Transitions from one public agency to another are perilous, and the fear of job losses and titles are very real.  If the idea is to centralize road maintenance responsibility under a statewide unit, doing so with private forces may be the best way to do so.  By privatizing the process, it allows the entire process to be done on a trial basis without any disruption to existing local agencies.  Instead of consecutive five year contracts, the initial five year contract is the only contract allowing competing engineering firms to help transition a decentralized maintenance structure into a cooperative structure over a five year transitional period.  Using private forces will also allow outside input on how to better operate a centralized public agency working on behalf of local agencies.  When the transition is complete, the local roads commission will select employees from all participating firms to become employees of the statewide local roads commission with the private option transitioning to a public option.


In states with strong home rule, the ability to consolidate public services to a state or regional level is difficult and usually impossible.  If it is done based on a voluntary approach, the result is a piecemeal approach of participating and non-participating agencies with politics instead of need deciding who participates.  If participation is too low, it becomes difficult to pool resources resulting in status quo becoming the most appealing option.  Low participation also results in finger pointing if either a consolidated or free agency feels that the other has an unfair advantage.  This is a big reason why states have abandoned any efforts to directly aid local governments.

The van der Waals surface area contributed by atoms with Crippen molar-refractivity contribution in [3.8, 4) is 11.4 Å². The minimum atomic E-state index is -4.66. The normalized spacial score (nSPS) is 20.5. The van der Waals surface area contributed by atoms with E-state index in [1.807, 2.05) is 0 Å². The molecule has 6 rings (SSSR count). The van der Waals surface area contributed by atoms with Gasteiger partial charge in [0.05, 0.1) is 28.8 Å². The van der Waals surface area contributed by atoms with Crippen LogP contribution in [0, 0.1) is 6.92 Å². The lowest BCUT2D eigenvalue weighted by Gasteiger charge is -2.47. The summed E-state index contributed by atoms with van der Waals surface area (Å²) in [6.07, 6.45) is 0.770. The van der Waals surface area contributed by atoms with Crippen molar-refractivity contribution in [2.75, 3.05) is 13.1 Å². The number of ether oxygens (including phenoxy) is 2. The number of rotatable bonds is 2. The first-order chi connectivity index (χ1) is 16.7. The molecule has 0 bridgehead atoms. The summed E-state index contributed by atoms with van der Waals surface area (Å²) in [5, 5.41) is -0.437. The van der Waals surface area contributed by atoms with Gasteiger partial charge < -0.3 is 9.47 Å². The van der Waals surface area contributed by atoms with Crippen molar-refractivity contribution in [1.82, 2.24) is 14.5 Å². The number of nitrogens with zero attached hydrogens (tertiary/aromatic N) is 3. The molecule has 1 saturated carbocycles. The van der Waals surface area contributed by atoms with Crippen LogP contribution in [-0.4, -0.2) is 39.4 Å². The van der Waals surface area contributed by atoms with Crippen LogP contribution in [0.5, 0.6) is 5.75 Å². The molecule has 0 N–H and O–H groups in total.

In this plan, the state government stays hands-off with the day-to-day operations of local road maintenance, but they provide a means to supervise local roads indirectly by entrusting a private firm to do that job for them.  How the state does it is to personally fund operations costs thus giving a strong incentive for local participation.  Thus, the local government is likely to join if the costs to join are free.  The local agency will have to distribute resources for maintenance from their own funding, but they will not be held down with operations fees.

Privatization of road maintenance may also be a tool to clean up local waste and corruption as a private employee under contract obligation will not be affected politically the way a public employee would doing the same job.  The private firm makes those decisions with the cooperation of local governments while the state is there to put a stop to those decisions if the private firm is in major error.  Using the centralized privatization model allows local agencies to hand off responsibility for road maintenance to a larger firm that just happens to not be another government agency.